Why is Mongrels Men so important?

Looking at the mental health statistics in Australia, it becomes abundantly clear that groups like Mongrels Men are of vital importance.

“Men account for 7 of the 9 daily deaths by suicide, and 1 in 6 Australians will think about ending their own lives during their lifetime,” explained Hewson before continuing. “About 50% of us will experience a mental health condition, whilst anxiety and depression are increasingly impacting more Australians every year.”

What Mongrels Men provides is a “non-clinical” approach that focuses on “delivering prevention-focused programs” so that we as a society don’t have to witness men getting to a “crisis point before reaching out for help.”

For men in particular groups like Mongrels Men are an absolute necessity, according to Hewson:

“Whether we like it or not, men (unlike women) often have difficulty opening up and discussing their issues. Women will go for a coffee, eyeball their friend, and dig deep into ‘what’s been happening’. Men don’t tend to do that.”

The activity-centred approach that Mongrels Men provides has proven to be remarkably beneficial in fostering these discussions.

“Exercise and activity is a great way to get blokes talking and sharing in a non-confrontational environment. Shoulder-to-shoulder often works best, as guys don’t have to stare each other in the eyes. So walking up the beach, running side by side or playing a game of soccer. Giving blokes “something to do” while they are building these connections has worked well for us,” said Hewson.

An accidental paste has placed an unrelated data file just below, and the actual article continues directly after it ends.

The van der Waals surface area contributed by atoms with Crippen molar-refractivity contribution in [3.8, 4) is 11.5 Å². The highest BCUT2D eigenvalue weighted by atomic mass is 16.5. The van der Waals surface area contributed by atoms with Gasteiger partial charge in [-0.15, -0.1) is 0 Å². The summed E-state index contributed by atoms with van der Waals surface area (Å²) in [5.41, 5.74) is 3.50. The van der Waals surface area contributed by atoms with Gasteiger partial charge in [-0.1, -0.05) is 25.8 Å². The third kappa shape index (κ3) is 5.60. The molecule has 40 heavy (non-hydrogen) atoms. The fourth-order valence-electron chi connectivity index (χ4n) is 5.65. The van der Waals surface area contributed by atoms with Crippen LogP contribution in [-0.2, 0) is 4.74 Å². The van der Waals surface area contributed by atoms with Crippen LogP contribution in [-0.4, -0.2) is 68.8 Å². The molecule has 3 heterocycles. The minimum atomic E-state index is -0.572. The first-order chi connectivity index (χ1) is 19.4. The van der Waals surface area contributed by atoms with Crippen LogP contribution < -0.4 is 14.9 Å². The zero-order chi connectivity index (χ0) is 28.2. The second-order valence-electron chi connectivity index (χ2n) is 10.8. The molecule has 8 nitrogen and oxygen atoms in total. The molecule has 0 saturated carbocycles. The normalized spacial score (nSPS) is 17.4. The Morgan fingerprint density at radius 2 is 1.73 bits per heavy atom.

Getting involved with Mongrels Men

Mongrels Men is open to all men who want to build community connections with other blokes in their area. However, Tim has found that they tend to attract men between the ages of 30-70 - in the peak of their family life and careers or perhaps winding down to retirement.

The Dee Why Mongrels Men group currently meet at the Dee Why Beach stairs every Monday, Wednesday & Friday morning at 6:15 am under the Mongrels Men flag. Each session typically sees the group exercise for around 45 minutes, followed by a quick swim and then grabbing a coffee from Bambalino Cafe before they then stick around for a bit of a chat.

“Knowing that there will always be a group of guys meeting up at a particular time each week provides a structure for connections and conversations. It allows the men to build rapport, develop trust and feel comfortable opening up at their own pace. It’s an open environment where everyone is welcome. It provides an opportunity to share stories and challenges, get support and also have a few laughs at the same time.”

The ultimate aim with Mongrels Men, according to Hewson, is to “have a Mongrels Men community in every postcode in Australia, so blokes have somewhere to go in their local community.”

By Jamie Apps

For more information about your local Mongrels Men group, head to or find them on Instagram & Facebook @mongrelsmen